NFPA 1: Requirements for emergency egress and relocation drills, #FireCodefridays

For many, the month of May signals the home stretch of the school year.  However, this shouldn't be a time to overlook required safety practices in the event an emergency should occur.  Just this past Wednesday, a fire destroyed the Appleseed Academy school in Mesquite, Texas.  A cause of the fire has not been determined but it is being reported that the building is a total loss.  Fortunately, the building's fire alarm system notified the occupants and everyone was able to evacuate the building with no injuries.  The school's director did confirm that students and staff participate in drills monthly, and are capable of evacuating the building in about two minutes.

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Emergency egress and relocation drills are required as mandated specifically by a particular occupancy in Chapter 20 of NFPA 1, Fire Code or in Chapters 11 through 42 of NFPA 101, Life Safety Code, or as deemed necessary by the local AHJ.  Requirements for drills are extracted from NFPA 101 but are located in Chapter 10 in NFPA 1 under General Safety Requirements.  Fire inspectors play an important role in regulating and managing drills in facilities throughout their jurisdiction, especially in schools.  Drills should always be designed and conducted in cooperation with the local authorities as the procedure and details of drills will vary jurisdiction by jurisdiction.  Factors such as occupant demographics and location may all impact the details of the drill. 

The purpose of emergency egress and relocation drills is to educate the participants in the fire safety features of the building, the egress facilities available, and the procedures to be followed. Speed in emptying buildings or relocating occupants, while desirable, is not the only objective. Prior to an evaluation of the performance of an emergency egress and relocation drill, an opportunity for instruction and practice should be provided. This educational opportunity should be presented in a nonthreatening manner, with consideration given to the prior knowledge, age, and ability of audience.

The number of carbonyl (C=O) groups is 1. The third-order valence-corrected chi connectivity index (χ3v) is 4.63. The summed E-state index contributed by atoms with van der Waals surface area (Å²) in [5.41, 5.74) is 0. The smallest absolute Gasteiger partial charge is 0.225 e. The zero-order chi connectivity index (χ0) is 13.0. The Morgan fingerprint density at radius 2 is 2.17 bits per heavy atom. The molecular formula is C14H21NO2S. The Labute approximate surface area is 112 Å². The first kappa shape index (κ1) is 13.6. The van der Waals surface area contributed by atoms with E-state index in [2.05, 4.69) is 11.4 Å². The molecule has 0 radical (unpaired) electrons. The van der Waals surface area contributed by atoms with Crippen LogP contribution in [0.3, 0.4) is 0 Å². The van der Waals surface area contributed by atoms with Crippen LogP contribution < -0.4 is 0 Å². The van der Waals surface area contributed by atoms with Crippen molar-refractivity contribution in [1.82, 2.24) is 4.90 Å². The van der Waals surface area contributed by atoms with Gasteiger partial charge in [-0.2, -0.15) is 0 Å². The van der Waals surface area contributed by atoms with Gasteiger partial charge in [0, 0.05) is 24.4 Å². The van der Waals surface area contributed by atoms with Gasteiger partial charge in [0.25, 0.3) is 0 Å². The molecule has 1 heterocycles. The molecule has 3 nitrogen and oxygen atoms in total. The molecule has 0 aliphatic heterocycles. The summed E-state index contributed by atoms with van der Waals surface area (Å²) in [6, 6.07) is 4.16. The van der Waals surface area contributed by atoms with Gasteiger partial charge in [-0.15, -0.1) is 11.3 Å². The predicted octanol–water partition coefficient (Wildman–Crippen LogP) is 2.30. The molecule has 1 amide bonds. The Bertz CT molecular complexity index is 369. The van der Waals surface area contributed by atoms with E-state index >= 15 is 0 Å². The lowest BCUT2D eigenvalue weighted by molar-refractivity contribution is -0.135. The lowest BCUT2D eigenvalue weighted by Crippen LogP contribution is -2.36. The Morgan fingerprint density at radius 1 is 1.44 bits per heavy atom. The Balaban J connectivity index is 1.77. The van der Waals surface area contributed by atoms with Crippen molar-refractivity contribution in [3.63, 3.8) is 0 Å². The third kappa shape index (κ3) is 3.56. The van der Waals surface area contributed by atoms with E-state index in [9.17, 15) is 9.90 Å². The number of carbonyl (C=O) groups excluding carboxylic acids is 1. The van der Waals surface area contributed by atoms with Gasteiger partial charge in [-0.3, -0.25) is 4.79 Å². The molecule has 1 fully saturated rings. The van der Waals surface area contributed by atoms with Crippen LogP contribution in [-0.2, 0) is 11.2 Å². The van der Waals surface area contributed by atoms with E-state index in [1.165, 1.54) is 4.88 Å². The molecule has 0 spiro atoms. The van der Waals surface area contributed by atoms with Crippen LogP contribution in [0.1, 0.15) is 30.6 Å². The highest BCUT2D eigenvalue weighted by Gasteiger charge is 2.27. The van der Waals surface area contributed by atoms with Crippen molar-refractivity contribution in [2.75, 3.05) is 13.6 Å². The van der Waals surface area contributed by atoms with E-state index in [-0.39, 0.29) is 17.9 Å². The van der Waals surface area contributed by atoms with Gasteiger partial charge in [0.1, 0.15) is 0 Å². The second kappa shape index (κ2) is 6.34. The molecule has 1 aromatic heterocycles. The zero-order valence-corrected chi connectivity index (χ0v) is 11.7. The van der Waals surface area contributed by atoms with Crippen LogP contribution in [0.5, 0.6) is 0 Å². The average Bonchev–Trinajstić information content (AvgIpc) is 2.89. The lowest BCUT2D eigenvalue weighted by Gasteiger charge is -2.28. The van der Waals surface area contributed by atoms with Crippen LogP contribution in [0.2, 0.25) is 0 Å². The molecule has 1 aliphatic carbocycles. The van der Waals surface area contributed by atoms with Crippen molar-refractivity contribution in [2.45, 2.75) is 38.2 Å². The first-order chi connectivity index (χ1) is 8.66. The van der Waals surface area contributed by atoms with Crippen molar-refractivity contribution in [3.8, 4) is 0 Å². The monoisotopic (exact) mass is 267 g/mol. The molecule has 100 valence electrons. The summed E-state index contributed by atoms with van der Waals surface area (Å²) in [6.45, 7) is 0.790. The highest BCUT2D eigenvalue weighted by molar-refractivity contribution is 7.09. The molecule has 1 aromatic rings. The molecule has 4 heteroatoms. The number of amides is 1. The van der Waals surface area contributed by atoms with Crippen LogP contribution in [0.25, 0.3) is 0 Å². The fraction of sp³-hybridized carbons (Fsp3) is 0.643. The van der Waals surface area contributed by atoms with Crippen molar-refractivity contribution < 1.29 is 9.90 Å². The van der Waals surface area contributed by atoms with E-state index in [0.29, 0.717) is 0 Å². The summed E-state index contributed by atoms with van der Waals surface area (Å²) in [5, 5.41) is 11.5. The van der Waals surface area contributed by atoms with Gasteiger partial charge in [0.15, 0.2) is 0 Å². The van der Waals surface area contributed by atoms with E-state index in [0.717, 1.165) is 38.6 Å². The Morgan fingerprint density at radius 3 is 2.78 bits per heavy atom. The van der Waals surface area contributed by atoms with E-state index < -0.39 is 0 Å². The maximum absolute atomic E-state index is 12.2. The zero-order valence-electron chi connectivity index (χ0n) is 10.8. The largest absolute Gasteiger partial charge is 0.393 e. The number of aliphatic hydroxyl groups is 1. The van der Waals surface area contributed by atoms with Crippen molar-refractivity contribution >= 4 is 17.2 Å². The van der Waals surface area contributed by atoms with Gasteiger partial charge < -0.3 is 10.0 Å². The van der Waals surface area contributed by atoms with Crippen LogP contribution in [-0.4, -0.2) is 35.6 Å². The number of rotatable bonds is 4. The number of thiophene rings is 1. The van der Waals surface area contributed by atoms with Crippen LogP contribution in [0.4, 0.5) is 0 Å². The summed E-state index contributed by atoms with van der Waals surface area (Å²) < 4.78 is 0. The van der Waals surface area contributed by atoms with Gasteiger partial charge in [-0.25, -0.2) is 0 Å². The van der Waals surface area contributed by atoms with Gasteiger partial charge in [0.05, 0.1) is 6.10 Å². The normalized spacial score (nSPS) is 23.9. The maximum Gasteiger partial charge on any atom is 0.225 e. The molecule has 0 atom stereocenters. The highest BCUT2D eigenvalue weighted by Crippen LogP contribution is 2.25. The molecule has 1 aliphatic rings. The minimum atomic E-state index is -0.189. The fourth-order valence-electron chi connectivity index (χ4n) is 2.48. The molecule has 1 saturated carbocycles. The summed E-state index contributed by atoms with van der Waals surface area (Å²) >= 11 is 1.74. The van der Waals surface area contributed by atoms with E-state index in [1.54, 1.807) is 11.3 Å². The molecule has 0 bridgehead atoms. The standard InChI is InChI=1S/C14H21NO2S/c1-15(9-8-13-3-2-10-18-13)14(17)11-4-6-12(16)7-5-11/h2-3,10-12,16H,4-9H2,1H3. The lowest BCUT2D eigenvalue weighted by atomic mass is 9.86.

Additionally, NFPA 1 also contains the following provisions for drills:

  • Frequency: Drills are to be held at sufficient frequency so as to familiarize occupants with the drill procedure and to establish conduct of the drill as a matter of routine.  Means should be provided so that all persons subject to the drill are able to participate.
  • Orderly and organized:  Emphasis should be placed on drills being orderly rather than focusing on the speed of the evacuation.  When occupants are not organized and not aware of their responsibilities during the evacuation, drills can become inefficient and cluttered.  This only leads to evacuation taking more time.  Focusing on orderly evacuation will benefit all occupants by allowing a faster and more efficient evacuation to occur.
  • Simulated conditions: Drills must be held at both expected and unexpected times and under varying conditions.  As fire is always unexpected, if the drill is always held in the same way at the same time, it will lose its value and effectiveness.
  • Relocation Area: Drill participants must relocated to a predetermined location and remain at the location until a recall or dismissal signal is given.
  • Documentation: A written record of each drill is to be completed by the person responsible for conducting the drill and maintained in an approved manner. Included in the documentation should be information such as date, time, participants, location and results of the drill.

Both new and existing educational occupancies, such as those facilities like the Appleseed Academy elementary school, mandate the conduct of emergency egress drills via Section in the Code.  They are required to comply with the provisions noted above from Section 10.5 as well as additional details from Section  Other occupancies may also supplement additional provisions for drills in their facilities in addition to whats required by 10.5. Drills in educational occupancies are required at the following frequency:

  • Not less than one drill every month the school is in session (there are exemptions recognizing climates where weather is severe)
  • One additional drill (other than schools open on a year round basis) is required within the first 30 days of operation

Fortunately, all students and staff at the Appleseed school were safe, in part thanks to the effective and diligent conduct of drills.  Provisions from NFPA 1 and NFPA 101 can help ensure occupants well prepared for drills are also well prepared for emergencies. 

Thanks for reading, Happy Friday!

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Kristin Bigda
Technical Lead and Principal Fire Protection Engineer with a focus on building and life safety related content.

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